Brisbane - Rockhampton via Bruce Highway - Highway 1
Total distance 649km.
All distances measured from Brisbane

Coming from the south the easiest way to get to the Bruce Highway (Hwy 1) is to use the Gateway Bridge which although a tollway, saves a lot of time and effort. The bridge leads on to the Gateway Access Road and after passing the turnoff to Brisbane Airport and later the turn that would take you to the Redcliffe Peninsula, you reach the junction with the Bruce Highway well north of Brisbane.

The Bruce Highway is a beautiful four-lane divided road most of the way for hundreds of kilometres north with well signposted turnoffs to Bribie Island and Caboolture. Along this stretch the road keep a lookout on the left for the awesome splendour of the Glasshouse Mountains as they rise starkly from the plain.

Although the highway skirts the Sunshine Coast it is worth taking the time to explore the attractions of towns like Caloundra, Mooloolabah, Maroochydore, Coolum Beach and Noosa Heads.

Just before Nambour (104km) a replica of the famous Ettamoga Pub can be seen and invites a look. Other attractions in this area include the Big Pineapple with its rides through the exotic fruit plantation and the Ginger Factory at Yandina(114km).

If you really do have time to spend in this neck of the woods there is a great deal to see in the Sunshine Coast hinterland and the attractive little towns of Maleny and Montville with their craft shops, art galleries and eating houses have much to offer.

As you approach Gympie (172km) there is a lovely park on the right ˇ maybe a spot for a tea break or if you miss it there is a nice little rest area complete with toilets on the left just north of town.

The township and business centre are off the highway ˇ you turn right but then go under the main road to reach the shops which are quite extensive. The town is very hilly so if you need a spot of exercise this is a good place to get it!

Passing through the tiny township of Tiaro ˇ said ŰTyroÝthe excellent road continues to the Maryborough (264km) turnoff which is also the way to get to Hervey Bay which nowadays is a thriving centre for tourism with its extensive beaches, supermarkets, restaurants, hotels and caravan parks. The ŰBayÝ would be a good place to stay a few days ˇ or weeks ˇ if a bustling, on-the-go lifestyle attracts you.

AustraliaÝs largest and best known sand island, Fraser Island, can be reached by boat from Hervey Bay or by the barge that runs from Rainbow Beach to the south. It is strictly four-wheel drive vehicles only on the island.

Hervey Bay has become one of the best places in Australia for whale watching and during the season a large variety of vessels leave Urangan every morning taking hundreds of holidaymakers in search of a sighting of some of these monsters of the deep that come north to breed each year.

After Maryborough the road isnÝt quite as good although extensive roadworks are being carried out all the time and each year the highway is improved. The next place we come to is historic Childers (323km) but unfortunately it has become rather better known for the tragic backpacker incident a few years ago.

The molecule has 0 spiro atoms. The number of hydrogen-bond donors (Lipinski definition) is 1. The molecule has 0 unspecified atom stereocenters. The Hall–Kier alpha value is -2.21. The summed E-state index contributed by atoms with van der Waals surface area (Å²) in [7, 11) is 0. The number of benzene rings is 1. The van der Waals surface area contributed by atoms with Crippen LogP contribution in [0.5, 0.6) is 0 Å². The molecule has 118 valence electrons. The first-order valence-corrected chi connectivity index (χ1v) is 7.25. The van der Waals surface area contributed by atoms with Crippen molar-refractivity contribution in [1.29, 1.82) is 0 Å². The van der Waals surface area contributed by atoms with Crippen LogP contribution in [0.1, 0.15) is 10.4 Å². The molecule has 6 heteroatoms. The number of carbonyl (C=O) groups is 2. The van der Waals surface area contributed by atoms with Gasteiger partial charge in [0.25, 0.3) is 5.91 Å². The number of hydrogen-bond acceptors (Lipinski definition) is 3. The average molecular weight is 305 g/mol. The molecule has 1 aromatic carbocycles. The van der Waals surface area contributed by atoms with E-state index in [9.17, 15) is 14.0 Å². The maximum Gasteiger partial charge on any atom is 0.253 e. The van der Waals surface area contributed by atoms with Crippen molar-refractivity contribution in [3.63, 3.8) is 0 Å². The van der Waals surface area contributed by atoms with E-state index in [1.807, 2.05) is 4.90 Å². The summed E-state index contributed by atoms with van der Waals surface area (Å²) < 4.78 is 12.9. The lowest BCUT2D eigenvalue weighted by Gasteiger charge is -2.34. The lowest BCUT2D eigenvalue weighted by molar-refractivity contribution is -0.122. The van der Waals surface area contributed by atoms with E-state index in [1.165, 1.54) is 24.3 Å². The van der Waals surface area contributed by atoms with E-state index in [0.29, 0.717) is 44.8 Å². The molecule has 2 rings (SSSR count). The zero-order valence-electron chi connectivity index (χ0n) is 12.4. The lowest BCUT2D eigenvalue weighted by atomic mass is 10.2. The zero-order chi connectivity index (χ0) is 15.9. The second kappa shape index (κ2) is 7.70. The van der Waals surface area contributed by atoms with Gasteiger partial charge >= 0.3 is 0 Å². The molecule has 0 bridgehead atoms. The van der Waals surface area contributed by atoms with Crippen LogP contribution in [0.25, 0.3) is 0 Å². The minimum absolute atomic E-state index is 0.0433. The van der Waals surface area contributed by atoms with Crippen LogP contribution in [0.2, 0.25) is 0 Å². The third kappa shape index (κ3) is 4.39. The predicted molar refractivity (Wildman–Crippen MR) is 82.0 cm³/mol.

Just north of Childers we come to the turn on to Highway 3 for the thriving coastal city of Bundaberg famous for its rum distillery but also a pleasant holiday town with a number of beaches with in easy reach including Mon Repos where turtles come to lay their eggs in the sand each year.

If you are in to bush camping there are a number of places to interest you along this part of the highway ˇ the first one on the right being a popular, large rest area on the bank of a creek as you leave the little town of Gin Gin (379km).

Also popular about 30km further north is Lake Monduran formed by the Fred Haig Dam. There are toilets and a coin operated barbeque and three camping levels ˇ all with a view of the lake which sadly has been very depleted in recent years.

Mirium Vale (478km) is the place to turn right if you want to visit the Town of Seventeen Seventy where Captain James Cook ˇ then just a Lieutenant ˇ made a landing and where you can now follow in his footsteps by taking a tour in an amphibious LARC. The road used to be rough and off-putting but is now sealed for most of the way.

The port city of Gladstone with its large harbour and industrial installations is off to the right and can be visited from the southern turnoff (527km) and then the highway can be rejoined further north. If you like quieter parks, then turn left instead of right at this cross-roads and head inland to GladstoneÝs water supply, the Awoonga Dam where you will find a nice little caravan park and kiosk plus, down the hill, lovely picnic areas on the shore of the lake.

A little further north near the Port Curtis historic complex is the Calliope River Camping Ground ˇ a 48hr limit free camping area on the banks of the Calliope River. There are toilets here and fires are allowed ˇ a tolerant shire council has made a lovely facility available for travellers but unfortunately some people abuse the privilege and overstay their welcome.

The run from here to Rockhampton (649km) is an easy hourÝs run and a stay in ŰRockyÝis time well spent.